Elfin Bow, Album Review.

Liverpool Sound and Vision Rating 9/10

There is a certain majesty in the way that Elfin Bow presents her self-titled new album, not one of false regal misfortune but instead the type that is more natural, more ethereal, the type in which Tatiana would look upon her fellow fairies with pride or Juno, the wife of Jupiter would tease and rack the conscious of Tiresias whilst being the mother of all strong women in the Roman Empire; it is the majesty of innocence, of sublime spirit and protection and one that Elfin Bow, the superb Elizabeth Jones, wears well.

The sense of playfulness wrapped up in sorrow but with an edge of controlled fury is evident throughout the album, it is carefully weaved like a quilt, its many patchwork flourishes are to be marvelled over and applauded, the sense of rhythm is at its highest quality as each song is more attuned to a fable narrative, the tale and its moral, its significance in the scheme of the web that joins everything together.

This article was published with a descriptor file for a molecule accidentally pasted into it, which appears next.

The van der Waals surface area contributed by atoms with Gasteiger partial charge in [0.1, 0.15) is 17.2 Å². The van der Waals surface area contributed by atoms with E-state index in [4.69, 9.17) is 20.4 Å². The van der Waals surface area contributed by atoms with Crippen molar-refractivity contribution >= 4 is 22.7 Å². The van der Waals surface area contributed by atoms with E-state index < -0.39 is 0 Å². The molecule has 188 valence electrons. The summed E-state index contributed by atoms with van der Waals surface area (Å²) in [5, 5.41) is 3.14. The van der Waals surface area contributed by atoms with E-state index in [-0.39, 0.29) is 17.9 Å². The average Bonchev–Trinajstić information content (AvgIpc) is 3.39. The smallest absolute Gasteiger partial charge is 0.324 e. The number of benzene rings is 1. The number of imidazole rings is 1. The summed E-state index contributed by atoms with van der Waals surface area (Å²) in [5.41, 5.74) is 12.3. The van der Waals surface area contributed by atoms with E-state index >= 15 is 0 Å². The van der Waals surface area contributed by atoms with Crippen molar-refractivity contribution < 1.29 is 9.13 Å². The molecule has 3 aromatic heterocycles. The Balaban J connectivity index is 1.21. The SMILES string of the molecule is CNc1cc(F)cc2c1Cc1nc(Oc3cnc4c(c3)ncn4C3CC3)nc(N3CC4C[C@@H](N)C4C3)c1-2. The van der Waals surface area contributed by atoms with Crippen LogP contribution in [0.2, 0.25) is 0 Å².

Whether this is a deliberate sensation placed down by Elfin Bow and her players, Oscar South, Daniel J. Logan, Victoria Wasley, Muirreann McDermot, Allan Crooks, Tom Kitching, Jamie Francis, Charles Sweeney, Saydyho Fedorova and Elfin’s fellow producer, the excellent Gary Edward Jones, it doesn’t in the scheme of things matter, sometimes the story is so natural that what could be seen as honourable fortune is actually a flowing piece of narrative, perhaps a speculative, unconscious marvel.

Elfin Bow is to be congratulated for this album, the most natural of all steps undertaken for an artist, she plays each story out in a similar vein to all the great tale writers, from Rudyard Kipling’s Just So Stories to Hans Christian Andersen, there is something so delicate but strong in these songs that they defy even the wickedest wind.

In tracks such as Sweet Jonathan, Grimshaw and the Fingerclaw, Edith’s Song, Hey and The Friend and Holler In The Hollows, Elfin Bow has produced a great set of tracks that are highly valued, much loved and capable of pulling the listener into the realm of storytelling and magic music with ease. A truly wonderful album.

Ian D. Hall